Obviously, in these post-pandemic times, it’s much harder. And this is one of the things that I think suffers by not having people co-located. It’s great that we have a good mix of work from home, work at any location, and work in the office. But by the same token, when you do get the opportunity to get people together, use that wisely. Take advantage. Make use of it. All right?


Once you’ve worked out what the culture looks like, it’s really important to understand what the current performance is. I always like to have a look at the historical results of a team or the broader organization. You’ve got to do a bit of homework to drag all this up, but it’s really worth doing. You can learn a lot about an organization by seeing how it performs.

For example, if you look at year-on-year comparisons, where are we going? Or prior corresponding period comparisons: trend is your friend. You want to see a trend of improvement, a trend of uplift in performance, not a trend of stagnation or a trend of decline: it’s normally pretty easy to spot.

I’m a huge one for drawing comparisons, because you can become insular very, very quickly. And if you just look inside your own team and you’re very focused inside that, you don’t compare yourself to anyone outside. You don’t know whether you’re performing well or not. All you know is that you’re doing the things that you’ve always done. You don’t necessarily know whether they’re having an impact, and you certainly don’t know how you’re going against other teams who are similar in your organization, and more broadly in the industry.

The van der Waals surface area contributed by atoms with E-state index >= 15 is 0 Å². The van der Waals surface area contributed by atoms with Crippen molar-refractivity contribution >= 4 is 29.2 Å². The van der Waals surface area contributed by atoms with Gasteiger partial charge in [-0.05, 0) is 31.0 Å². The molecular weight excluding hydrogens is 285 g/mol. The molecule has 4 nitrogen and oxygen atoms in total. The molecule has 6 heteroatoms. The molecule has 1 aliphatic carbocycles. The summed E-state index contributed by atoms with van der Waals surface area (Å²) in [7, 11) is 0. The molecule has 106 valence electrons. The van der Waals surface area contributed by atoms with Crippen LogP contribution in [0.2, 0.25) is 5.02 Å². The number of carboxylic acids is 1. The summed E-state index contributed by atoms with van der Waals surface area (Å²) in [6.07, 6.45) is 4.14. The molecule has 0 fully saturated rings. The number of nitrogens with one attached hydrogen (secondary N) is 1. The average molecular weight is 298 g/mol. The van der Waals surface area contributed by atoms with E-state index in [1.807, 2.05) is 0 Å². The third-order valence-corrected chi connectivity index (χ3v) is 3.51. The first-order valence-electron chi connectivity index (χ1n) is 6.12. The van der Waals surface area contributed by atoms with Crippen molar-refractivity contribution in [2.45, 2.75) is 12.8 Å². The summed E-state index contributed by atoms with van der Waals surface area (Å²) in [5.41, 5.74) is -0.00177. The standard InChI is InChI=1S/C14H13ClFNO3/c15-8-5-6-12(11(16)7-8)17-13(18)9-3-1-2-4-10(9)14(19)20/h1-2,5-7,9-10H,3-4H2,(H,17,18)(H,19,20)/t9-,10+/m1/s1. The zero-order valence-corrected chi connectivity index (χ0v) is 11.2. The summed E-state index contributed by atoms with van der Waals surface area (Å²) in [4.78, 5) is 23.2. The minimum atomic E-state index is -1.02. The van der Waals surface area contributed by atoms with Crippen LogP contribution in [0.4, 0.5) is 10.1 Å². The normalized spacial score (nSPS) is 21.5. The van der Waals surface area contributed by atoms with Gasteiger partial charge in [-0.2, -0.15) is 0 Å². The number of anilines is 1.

If you can find benchmarks, that’s fantastic. Any sort of industry metrics you can get your hands on are useful. And they’ve got these in all sorts of areas. You can find productivity metrics, you can find financial performance metrics, you can even see how many HR support people are allocated per 100 employees. All of this stuff is available.

If you do a little bit of searching (and it’s really worth doing), then the next thing about performance is to assess the latent capacity of your people. When I say the “latent capacity”, that’s the capacity and the talent that you haven’t tapped into yet, or no one before you has tapped into it. This is easier to see if you’ve worked in multiple companies, of course, because you’ve got a better basis for comparison. But, remember that when you go into any role, you get corrupted fairly quickly.

There’s a great example of a manager who was hired years ago several layers below me when I was running CS Energy. He came out of the oil and gas sector, and he was a really good hire at the superintendent level. I had the opportunity to speak to him on a site visit in his first couple of weeks. I simply asked, “How’s it going? How are you settling in?” And the color just drained from his face.

He said, “I can’t believe it, there are so many gaps here in the processes and I’m really worried about this, and I’m concerned about that, and I’ve really got to get on top of this.” And he seemed quite shaken. I ran into the same guy about six weeks later and I asked, “Mate, how’s it going?”. He said, “Oh, fantastic. Everything’s going well.” And I said, “But six weeks ago you were almost apoplectic about the state of things here.” And he said, “Oh, yeah, well, now I understand it better.” What had really happened is that he’d been corrupted by the status quo. “Oh, we do it this way for this reason, we do that for that reason.”

The moral of the story is, when you’re assessing capacity, it’s better if you have a fresh set of eyes to help you. So, assess the capacity of your people, because your best people on any given day are going to give, maybe 80% of what they’ve got. Maybe 85%, right?! Imagine what your worst people are giving you. And if you can get an extra 10-15 percent out of every individual, you’re really going to see some performance supercharging.